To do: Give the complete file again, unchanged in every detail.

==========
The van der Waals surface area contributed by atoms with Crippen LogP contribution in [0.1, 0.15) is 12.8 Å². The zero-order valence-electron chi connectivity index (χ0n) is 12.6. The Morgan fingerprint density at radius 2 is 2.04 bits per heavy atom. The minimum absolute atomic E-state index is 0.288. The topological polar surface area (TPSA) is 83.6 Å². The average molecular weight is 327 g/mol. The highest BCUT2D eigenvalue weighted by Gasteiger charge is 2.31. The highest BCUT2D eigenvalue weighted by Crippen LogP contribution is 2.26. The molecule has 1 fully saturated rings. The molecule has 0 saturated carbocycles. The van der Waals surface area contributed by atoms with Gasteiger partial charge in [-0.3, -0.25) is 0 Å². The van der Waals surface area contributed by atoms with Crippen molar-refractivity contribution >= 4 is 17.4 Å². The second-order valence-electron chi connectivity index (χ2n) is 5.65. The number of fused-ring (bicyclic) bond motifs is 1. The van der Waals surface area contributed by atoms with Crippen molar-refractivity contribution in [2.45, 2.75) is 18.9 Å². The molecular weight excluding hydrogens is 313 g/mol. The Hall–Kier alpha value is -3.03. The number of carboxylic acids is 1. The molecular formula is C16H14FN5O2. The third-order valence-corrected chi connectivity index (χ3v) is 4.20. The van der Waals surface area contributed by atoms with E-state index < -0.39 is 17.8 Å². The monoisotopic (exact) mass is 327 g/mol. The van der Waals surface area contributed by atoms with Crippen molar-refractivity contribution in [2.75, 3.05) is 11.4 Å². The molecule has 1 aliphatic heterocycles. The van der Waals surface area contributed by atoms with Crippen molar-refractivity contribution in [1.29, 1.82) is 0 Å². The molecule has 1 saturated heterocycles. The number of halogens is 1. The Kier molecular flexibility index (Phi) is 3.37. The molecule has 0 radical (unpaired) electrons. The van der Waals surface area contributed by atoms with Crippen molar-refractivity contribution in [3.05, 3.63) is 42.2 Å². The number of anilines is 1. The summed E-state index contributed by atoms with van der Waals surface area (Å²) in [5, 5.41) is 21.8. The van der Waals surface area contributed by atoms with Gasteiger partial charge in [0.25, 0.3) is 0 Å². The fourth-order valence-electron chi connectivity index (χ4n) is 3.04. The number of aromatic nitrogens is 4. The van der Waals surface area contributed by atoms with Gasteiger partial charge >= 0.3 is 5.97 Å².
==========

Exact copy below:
The van der Waals surface area contributed by atoms with Crippen LogP contribution in [0.1, 0.15) is 12.8 Å². The zero-order valence-electron chi connectivity index (χ0n) is 12.6. The Morgan fingerprint density at radius 2 is 2.04 bits per heavy atom. The minimum absolute atomic E-state index is 0.288. The topological polar surface area (TPSA) is 83.6 Å². The average molecular weight is 327 g/mol. The highest BCUT2D eigenvalue weighted by Gasteiger charge is 2.31. The highest BCUT2D eigenvalue weighted by Crippen LogP contribution is 2.26. The molecule has 1 fully saturated rings. The molecule has 0 saturated carbocycles. The van der Waals surface area contributed by atoms with Gasteiger partial charge in [-0.3, -0.25) is 0 Å². The van der Waals surface area contributed by atoms with Crippen molar-refractivity contribution >= 4 is 17.4 Å². The second-order valence-electron chi connectivity index (χ2n) is 5.65. The number of fused-ring (bicyclic) bond motifs is 1. The van der Waals surface area contributed by atoms with Crippen molar-refractivity contribution in [2.45, 2.75) is 18.9 Å². The molecular weight excluding hydrogens is 313 g/mol. The Hall–Kier alpha value is -3.03. The number of carboxylic acids is 1. The molecular formula is C16H14FN5O2. The third-order valence-corrected chi connectivity index (χ3v) is 4.20. The van der Waals surface area contributed by atoms with E-state index < -0.39 is 17.8 Å². The monoisotopic (exact) mass is 327 g/mol. The van der Waals surface area contributed by atoms with Crippen molar-refractivity contribution in [2.75, 3.05) is 11.4 Å². The molecule has 1 aliphatic heterocycles. The van der Waals surface area contributed by atoms with Crippen molar-refractivity contribution in [1.29, 1.82) is 0 Å². The molecule has 1 saturated heterocycles. The number of halogens is 1. The Kier molecular flexibility index (Phi) is 3.37. The molecule has 0 radical (unpaired) electrons. The van der Waals surface area contributed by atoms with Crippen molar-refractivity contribution in [3.05, 3.63) is 42.2 Å². The number of anilines is 1. The summed E-state index contributed by atoms with van der Waals surface area (Å²) in [5, 5.41) is 21.8. The van der Waals surface area contributed by atoms with Gasteiger partial charge in [0.25, 0.3) is 0 Å². The fourth-order valence-electron chi connectivity index (χ4n) is 3.04. The number of aromatic nitrogens is 4. The van der Waals surface area contributed by atoms with Gasteiger partial charge >= 0.3 is 5.97 Å².